The question of “Which site(s) should I submit my writing to?” can be especially tricky when you first start submitting writing. Even veteran bloggers can sometimes use help in this department. Here are a few things you can try when you’re stuck.
1. Sites You Like – This might be pretty obvious, but think about the sites you like. What sites to you visit daily? What sites do you love to spend time on? Where are you sharing and pinning posts from? In a lot of cases, these might be sites that contain content on topics similar to what you blog about. If you write similar content, see if they accept submissions, and if so, consider putting them on your submission list.
2. Sidebars – Think about the blogs that you want to be like when you grow up. I’m talking about those other bloggers in your niche (or at least close to your niche). Check out their sidebars and see what badges they have, indicating work featured on other sites. If they cover topics similar to what you cover, and you think highly of their writing, definitely check out some of the places they have been featured. They may also have a featured writing page or a list of their featured writing on an ‘About’ or ‘Find Me Here’ type of page.
3. Beyond Your Bloggers – If you are stumped about where to submit in general, or you have a specific piece you want to submit, and want to discuss options as they relate to your goals for submissions (traffic, follows, shares, comments, etc.), come on over and join our Facebook group, Beyond Your Bloggers. I will approve pretty much any thread that is related to submitting your writing, and we have a GREAT group of supportive bloggers who can help. It is my favorite blogging group that I am a part of, although I might be a bit biased since it’s my group, but some see for yourself!
4. Sites That Take Existing Content – If you are pressed for time in terms of creating new content for submission, that is not published on your own blog, or if you are new to submitting writing to other sites, consider some of the sites that accept previously published material. This will let you dip your toes in the water without a lot of extra effort to start. This will give you a chance to feel out what working with different sites is like and build some relationships with editors. Beyond Your Blog has a submission opportunities page where we try to indicate which sites require new and which accept existing content.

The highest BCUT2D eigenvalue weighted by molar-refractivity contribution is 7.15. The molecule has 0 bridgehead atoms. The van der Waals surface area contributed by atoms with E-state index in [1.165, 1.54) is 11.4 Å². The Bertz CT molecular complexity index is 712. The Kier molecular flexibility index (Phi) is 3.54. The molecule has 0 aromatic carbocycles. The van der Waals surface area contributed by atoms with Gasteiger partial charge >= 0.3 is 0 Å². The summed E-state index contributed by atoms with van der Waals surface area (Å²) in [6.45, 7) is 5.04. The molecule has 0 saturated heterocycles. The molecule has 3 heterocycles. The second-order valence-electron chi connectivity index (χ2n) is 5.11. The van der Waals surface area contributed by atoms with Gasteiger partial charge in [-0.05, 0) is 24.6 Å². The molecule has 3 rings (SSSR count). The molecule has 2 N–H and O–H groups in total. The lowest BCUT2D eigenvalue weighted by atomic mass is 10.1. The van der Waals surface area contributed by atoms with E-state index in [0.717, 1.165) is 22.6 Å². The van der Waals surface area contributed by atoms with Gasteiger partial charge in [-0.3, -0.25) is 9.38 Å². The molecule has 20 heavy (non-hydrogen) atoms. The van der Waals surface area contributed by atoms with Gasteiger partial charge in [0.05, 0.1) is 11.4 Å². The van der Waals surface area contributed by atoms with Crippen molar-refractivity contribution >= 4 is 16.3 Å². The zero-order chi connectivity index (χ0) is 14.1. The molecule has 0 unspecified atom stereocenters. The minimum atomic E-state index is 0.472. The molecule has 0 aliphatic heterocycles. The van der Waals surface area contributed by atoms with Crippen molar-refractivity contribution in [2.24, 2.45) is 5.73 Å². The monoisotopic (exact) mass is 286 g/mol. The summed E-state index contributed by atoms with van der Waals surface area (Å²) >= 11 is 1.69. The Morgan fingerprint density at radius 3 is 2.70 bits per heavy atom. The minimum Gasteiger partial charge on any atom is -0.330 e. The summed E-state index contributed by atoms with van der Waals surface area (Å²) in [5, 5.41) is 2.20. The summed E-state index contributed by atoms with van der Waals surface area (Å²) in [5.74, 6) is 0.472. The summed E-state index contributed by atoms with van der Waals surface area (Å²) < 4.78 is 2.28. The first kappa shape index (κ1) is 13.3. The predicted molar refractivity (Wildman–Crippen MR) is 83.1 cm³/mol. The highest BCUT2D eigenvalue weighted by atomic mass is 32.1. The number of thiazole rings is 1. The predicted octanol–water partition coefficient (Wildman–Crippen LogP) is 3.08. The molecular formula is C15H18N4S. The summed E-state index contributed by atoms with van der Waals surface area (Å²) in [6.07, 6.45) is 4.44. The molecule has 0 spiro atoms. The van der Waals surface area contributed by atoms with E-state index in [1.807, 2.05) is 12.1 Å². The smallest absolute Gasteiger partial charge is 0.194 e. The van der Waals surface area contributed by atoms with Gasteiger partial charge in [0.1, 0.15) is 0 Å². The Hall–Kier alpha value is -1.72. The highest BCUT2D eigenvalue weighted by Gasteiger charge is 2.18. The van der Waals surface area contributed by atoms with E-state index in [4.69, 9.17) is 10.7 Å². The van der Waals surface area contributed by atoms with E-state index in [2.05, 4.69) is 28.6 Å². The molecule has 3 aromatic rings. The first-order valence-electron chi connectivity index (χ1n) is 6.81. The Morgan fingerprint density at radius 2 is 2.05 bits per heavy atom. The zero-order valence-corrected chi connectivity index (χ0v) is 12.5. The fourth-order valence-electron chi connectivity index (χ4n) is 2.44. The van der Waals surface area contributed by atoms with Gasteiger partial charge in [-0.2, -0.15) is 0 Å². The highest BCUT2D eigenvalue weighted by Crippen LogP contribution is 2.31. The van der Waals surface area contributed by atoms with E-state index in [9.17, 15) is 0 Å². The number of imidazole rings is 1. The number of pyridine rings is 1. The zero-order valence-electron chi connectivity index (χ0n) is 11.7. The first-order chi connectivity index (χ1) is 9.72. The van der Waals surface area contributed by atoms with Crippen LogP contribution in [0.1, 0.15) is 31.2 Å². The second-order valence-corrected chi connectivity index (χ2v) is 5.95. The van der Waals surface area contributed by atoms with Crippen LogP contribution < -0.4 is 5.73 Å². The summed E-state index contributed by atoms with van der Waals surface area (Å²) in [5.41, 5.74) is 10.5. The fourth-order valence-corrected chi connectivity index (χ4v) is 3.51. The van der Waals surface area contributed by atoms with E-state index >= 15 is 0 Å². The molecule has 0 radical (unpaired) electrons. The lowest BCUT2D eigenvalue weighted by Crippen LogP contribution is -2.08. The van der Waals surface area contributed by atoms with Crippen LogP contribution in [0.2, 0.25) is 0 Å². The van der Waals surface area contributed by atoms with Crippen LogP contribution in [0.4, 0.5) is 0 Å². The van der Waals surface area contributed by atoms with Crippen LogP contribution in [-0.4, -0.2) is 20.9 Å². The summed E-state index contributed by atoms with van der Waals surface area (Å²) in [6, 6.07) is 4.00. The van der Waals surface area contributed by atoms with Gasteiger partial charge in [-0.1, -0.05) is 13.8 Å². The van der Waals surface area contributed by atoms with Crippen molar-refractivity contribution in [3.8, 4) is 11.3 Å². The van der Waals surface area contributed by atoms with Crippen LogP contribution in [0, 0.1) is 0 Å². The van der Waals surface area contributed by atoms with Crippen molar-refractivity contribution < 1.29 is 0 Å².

5. Beyond Your Blog Submission Opportunities – Take a few minutes to visit Beyond Your Blog’s resource for sites that accept submissions. We add to these daily and you can check out newly added opportunities on our social media, or join our Facebook Group, Beyond Your Bloggers, and set notifications so you receive them as soon as they are added. Our submission opportunity page is broken out by high level niche (parenting humor, DIY/Crafts, Travel, and many more), or you can just check out the listing for ALL submission opportunities.
6. Sites That Will Help You Achieve Goals – Another way to choose sites to submit to is to focus on those that will help you achieve your goals. A blogger who wants to gain new followers may choose different sites than someone who wants to engage through lots of comments. Similarly, someone looking to reach new readers may submit somewhere different from someone who wants to reach people outside of their niche or within a specific niche etc. Networking with other bloggers as well as monitoring posts on other sites for comments, shares etc. can help you choose sites based on your goals.
7. Google – Google is your friend. Let’s take an example. I write parenting humor on my personal blog. I could Google ‘parenting humor sites’, and my first result is ‘Funniest Mom Blogs’ on Sheknows.com. If I click on the first blog, it’s Brittanyherself.com. If I look on her About page, I see some places where she has been published. Within that (see below), I can immediately find four or five sites I have never heard of that I might want to check out. That search could go tons of different ways, but you can see how some Google sleuthing can yield great information.